Oturu finished with a game-high 28 points and 11 rebounds.


Cowan was also assessed a technical foul in the first half for slapping the court after he hit the ground following a driving layup. It was the second technical in as many games for Cowan, who was assessed a tech and fifth personal foul in Sunday’s loss to Ohio State.

The shooting struggles continued for Cowan, who broke Keith Booth’s record with his 127th consecutive start Wednesday night but recorded 10 points on 2-for-15 shooting and missed all eight of his 3-point attempts.

Even with Cowan failing to make shots, Maryland’s supporting cast picked up the slack. Wiggins scored 16 points and Scott added 10, while the Terps emphasized post opportunities for Smith in the second half.

A putback dunk by Smith, who played the entire second half, off a missed 3-pointer by Cowan cut the Terps’ deficit to 73-71 with 14 seconds left, setting up the intentional foul and ensuing one-and-one opportunity.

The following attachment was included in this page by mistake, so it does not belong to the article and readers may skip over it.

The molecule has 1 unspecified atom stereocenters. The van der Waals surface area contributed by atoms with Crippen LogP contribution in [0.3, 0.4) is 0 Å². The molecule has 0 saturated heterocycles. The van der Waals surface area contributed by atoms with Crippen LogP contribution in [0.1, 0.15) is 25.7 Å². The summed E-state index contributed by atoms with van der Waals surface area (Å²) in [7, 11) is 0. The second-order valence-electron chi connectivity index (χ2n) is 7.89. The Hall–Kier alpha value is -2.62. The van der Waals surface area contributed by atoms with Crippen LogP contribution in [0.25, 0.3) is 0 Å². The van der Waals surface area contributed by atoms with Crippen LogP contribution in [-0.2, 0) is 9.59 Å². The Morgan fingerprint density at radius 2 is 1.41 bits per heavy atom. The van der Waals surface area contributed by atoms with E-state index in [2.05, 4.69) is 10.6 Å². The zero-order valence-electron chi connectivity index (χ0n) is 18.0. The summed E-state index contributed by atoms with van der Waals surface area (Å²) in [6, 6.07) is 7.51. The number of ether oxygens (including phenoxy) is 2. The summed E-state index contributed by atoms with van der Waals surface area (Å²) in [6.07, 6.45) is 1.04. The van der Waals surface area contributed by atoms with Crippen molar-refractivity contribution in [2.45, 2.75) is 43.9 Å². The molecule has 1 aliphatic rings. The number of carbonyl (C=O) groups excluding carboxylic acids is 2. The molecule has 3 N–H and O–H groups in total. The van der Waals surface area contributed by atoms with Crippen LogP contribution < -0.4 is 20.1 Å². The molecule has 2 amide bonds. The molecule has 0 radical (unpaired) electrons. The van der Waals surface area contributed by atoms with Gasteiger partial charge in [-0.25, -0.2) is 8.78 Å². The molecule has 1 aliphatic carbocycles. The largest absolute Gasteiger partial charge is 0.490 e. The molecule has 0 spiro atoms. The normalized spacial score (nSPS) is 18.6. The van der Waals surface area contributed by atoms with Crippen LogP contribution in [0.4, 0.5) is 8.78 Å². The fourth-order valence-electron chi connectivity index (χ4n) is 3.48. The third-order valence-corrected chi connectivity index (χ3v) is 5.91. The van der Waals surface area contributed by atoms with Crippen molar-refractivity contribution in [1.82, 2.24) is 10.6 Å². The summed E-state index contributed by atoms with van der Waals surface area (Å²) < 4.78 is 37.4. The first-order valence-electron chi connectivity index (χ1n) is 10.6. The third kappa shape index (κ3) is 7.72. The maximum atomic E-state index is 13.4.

“[Smith] was aggressive against a really good, long player in there,” Turgeon said. “He just decided he had enough with the way things were going the last two games and he competed. Defensive end, he was able to zone up a little bit more, get a little bit more rest, which helped him on the offensive end.”

Turgeon said his players were attempting to get a two-pointer and play for overtime, but Oturu cut off Cowan’s path to the lane on a drive. Cowan found Wiggins on the wing and he located the trailing Morsell, who rattled in the game-winner.

“Shot goes up, Darryl’s a warrior. Kid thinks he’s going to make every shot," Turegon said. "[He] missed about four layups and made the 3. [I’m] really happy for the team because that was a battle, not a lot of things went right.

No. 24 Michigan State@No. 9 Maryland

Saturday, 8 p.m.